On October 19-20, 2017, Stefan Brehm, Barbara Schulte and Marina Svensson attended the conference Digital Culture and Society: Chinese and European Developments held at the Nordic Centre, Fudan University, Shanghai.
Stefan’s presentation was entitled Let’s talk! Are online stakeholder dialogues empowering Chinese citizens?
Chinese citizens articulate demands and voice grievances in social media; they organise resistance, reach out for help, ask for advice, and share information. In this context the academic literature debates Internet use as driver for enhanced political deliberation. The focus has been state-society relations. Grievances, however, are often related to the consequences of corporate misbehavior in particular environmental pollution and worker exploitation. As a result, interaction between citizens and firms is increasing. From this perspective social media may constitute a new driver for economic deliberation. This paper seeks to explore this hypothesis in the context of China. I use Habermas’ theories of communicative action and democratic deliberation to develop a framework for analyzing stakeholder dialogues between corporations and citizens online. I apply this framework to a case study of a multinational enterprises’ online engagement with Chinese citizens in a second tier city between 2004 and 2017. The results suggest that the conversation mode changed from information towards persuasion. Yet there is little evidence that online stakeholder dialogues serve as deliberative means.
Barbara’s presentation was called Education and New Technologies in China: The Politics of Visions and Strategies
In the Western hemisphere, the opposition of surveillance versus privacy appears to be common sense: any technology use with the potential risk of infringing upon personal integrity and privacy is in return expected to lead to substantial improvements in security in order to constitute a legitimate course of action. In China, the main problem of inhibiting the free flow of information is rarely seen in the potential violation of privacy rights but in the disadvantages that could emerge for China’s innovative capacity. These two different approaches towards digital control and surveillance are reflected in a number of fields, including education. Outside China, it is particularly the concept of critical digital literacy that has been focusing on how each individual can be equipped with the necessary tools to critically handle the infringing effects of digital technologies. In China, the relationship between education and technology is deeply intertwined with the nation-state project: new technologies are supposed to support the country’s modernization, which in turn is considered of utmost importance for the economic well-being and sovereignty of the nation. This paper investigates how the interaction between education and new technologies is framed in Chinese society, by focusing on the political visions and strategies that underlie potential uses of communication and information technologies (ICT) for educational and pedagogical purposes. It will be analyzed how official visions as articulated in strategy papers and guidelines portray the interrelationship of education and digital technologies, to then investigate how these items have been utilized by educators.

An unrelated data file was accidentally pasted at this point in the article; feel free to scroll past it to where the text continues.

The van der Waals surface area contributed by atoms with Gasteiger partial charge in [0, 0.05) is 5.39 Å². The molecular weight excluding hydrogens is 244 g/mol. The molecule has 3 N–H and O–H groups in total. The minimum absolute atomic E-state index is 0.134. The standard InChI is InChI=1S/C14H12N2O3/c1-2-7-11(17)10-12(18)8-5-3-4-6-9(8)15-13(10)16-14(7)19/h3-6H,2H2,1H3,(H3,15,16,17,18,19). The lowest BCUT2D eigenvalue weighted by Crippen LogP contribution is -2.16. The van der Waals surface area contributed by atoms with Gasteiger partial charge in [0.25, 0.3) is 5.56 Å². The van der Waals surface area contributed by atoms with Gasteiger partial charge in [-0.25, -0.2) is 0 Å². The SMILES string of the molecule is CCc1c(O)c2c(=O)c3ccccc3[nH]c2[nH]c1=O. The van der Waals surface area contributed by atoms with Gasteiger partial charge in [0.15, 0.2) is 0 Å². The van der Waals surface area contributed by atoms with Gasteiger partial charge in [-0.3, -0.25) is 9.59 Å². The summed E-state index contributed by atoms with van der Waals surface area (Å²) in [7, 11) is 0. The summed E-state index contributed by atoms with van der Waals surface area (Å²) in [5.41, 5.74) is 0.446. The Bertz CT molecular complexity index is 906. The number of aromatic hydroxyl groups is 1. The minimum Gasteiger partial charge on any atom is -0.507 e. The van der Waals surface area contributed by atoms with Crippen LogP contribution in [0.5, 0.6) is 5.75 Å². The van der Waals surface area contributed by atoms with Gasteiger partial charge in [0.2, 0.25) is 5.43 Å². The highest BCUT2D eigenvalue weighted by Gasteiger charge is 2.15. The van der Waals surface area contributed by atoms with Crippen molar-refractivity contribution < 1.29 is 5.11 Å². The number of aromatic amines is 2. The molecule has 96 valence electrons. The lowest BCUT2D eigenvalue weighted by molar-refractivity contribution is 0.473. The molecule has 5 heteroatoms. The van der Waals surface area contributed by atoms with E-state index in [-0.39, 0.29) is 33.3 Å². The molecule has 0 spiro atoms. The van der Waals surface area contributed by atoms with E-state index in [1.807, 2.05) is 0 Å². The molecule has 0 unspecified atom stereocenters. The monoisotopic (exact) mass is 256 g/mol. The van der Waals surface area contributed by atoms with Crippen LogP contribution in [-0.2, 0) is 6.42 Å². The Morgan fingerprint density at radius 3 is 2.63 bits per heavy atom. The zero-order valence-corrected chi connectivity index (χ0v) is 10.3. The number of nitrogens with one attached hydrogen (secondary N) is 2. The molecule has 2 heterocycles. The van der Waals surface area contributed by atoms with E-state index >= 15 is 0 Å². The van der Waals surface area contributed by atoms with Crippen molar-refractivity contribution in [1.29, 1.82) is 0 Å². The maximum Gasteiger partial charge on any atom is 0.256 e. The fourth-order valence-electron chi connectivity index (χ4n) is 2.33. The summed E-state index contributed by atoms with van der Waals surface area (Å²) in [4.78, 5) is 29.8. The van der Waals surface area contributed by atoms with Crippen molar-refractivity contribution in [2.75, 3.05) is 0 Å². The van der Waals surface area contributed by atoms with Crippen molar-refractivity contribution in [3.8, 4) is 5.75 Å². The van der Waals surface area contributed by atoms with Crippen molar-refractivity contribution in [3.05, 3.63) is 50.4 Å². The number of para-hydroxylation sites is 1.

Marina’s presentation was entitled Mediated Visions: IT Entrepreneurs and Internet Visions in China
In order to understand how visions and narratives about the Internet are articulated, negotiated, and circulated in China, one needs to address and unpack a number of interrelated issues. It is important to map who has the possibility to articulate visions on the Internet in China, who is actually doing it and why, what having a ‘vision’ actually means, and which platforms different individuals and institutions have at their disposal for articulating these visions (including policy documents, news media, academic journals, art etc). Visions can be embedded in technological solutions and products, and also driven and articulated by IT entrepreneurs and companies that create new demands, behaviours and visions. The development of the Internet has to an important degree been driven by IT entrepreneurs, such as Bill Gates of Microsoft, Steve Jobs of Apple, and Mark Zuckerberg of Facebook, who have been very good in articulating their visions and through their products also shaped ordinary citizens’ visions of the Internet. Chinese IT entrepreneurs such as Jack Ma of Alibaba have also to varying degrees articulated their visions on different platforms. In this paper I focus on a selected number of Chinese IT entrepreneurs and discuss whether and how their visions differ from their Western counterparts, and how they are articulated and speak to Chinese conditions. I also focus on where these visions have been circulated, whether it is in traditional media or on the Internet itself, and how this has shaped how these visions are articulated and circulated.